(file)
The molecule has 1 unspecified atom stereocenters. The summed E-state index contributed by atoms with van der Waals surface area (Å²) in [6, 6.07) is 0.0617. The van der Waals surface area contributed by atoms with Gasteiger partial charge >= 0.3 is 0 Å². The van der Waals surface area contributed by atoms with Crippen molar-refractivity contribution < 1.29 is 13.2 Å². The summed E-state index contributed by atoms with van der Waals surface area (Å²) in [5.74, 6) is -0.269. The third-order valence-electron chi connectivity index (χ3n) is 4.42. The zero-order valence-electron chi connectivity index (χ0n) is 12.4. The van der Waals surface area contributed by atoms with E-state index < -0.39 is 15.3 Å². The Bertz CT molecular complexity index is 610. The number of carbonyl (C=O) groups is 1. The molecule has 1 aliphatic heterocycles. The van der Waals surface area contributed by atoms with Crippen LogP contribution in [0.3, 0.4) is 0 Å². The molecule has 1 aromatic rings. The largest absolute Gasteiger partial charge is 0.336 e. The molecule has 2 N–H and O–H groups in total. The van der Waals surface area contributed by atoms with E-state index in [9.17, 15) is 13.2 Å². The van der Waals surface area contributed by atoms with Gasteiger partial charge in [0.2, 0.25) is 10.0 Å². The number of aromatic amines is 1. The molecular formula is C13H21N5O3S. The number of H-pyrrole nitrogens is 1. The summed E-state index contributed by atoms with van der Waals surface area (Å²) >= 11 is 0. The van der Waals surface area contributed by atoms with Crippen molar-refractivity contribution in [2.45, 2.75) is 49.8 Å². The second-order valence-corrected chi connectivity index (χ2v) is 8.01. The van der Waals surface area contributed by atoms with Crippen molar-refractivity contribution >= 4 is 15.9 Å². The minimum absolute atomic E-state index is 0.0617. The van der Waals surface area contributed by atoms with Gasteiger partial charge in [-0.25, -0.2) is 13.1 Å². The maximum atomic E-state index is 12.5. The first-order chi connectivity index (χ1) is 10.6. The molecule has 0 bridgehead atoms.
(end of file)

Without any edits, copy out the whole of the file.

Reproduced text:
The molecule has 1 unspecified atom stereocenters. The summed E-state index contributed by atoms with van der Waals surface area (Å²) in [6, 6.07) is 0.0617. The van der Waals surface area contributed by atoms with Gasteiger partial charge >= 0.3 is 0 Å². The van der Waals surface area contributed by atoms with Crippen molar-refractivity contribution < 1.29 is 13.2 Å². The summed E-state index contributed by atoms with van der Waals surface area (Å²) in [5.74, 6) is -0.269. The third-order valence-electron chi connectivity index (χ3n) is 4.42. The zero-order valence-electron chi connectivity index (χ0n) is 12.4. The van der Waals surface area contributed by atoms with E-state index < -0.39 is 15.3 Å². The Bertz CT molecular complexity index is 610. The number of carbonyl (C=O) groups is 1. The molecule has 1 aliphatic heterocycles. The van der Waals surface area contributed by atoms with Crippen LogP contribution in [0.3, 0.4) is 0 Å². The molecule has 1 aromatic rings. The largest absolute Gasteiger partial charge is 0.336 e. The molecule has 2 N–H and O–H groups in total. The van der Waals surface area contributed by atoms with E-state index in [9.17, 15) is 13.2 Å². The van der Waals surface area contributed by atoms with Gasteiger partial charge in [0.2, 0.25) is 10.0 Å². The number of aromatic amines is 1. The molecular formula is C13H21N5O3S. The number of H-pyrrole nitrogens is 1. The summed E-state index contributed by atoms with van der Waals surface area (Å²) >= 11 is 0. The van der Waals surface area contributed by atoms with Crippen molar-refractivity contribution in [2.45, 2.75) is 49.8 Å². The second-order valence-corrected chi connectivity index (χ2v) is 8.01. The van der Waals surface area contributed by atoms with Crippen molar-refractivity contribution >= 4 is 15.9 Å². The minimum absolute atomic E-state index is 0.0617. The van der Waals surface area contributed by atoms with Gasteiger partial charge in [-0.25, -0.2) is 13.1 Å². The maximum atomic E-state index is 12.5. The first-order chi connectivity index (χ1) is 10.6. The molecule has 0 bridgehead atoms.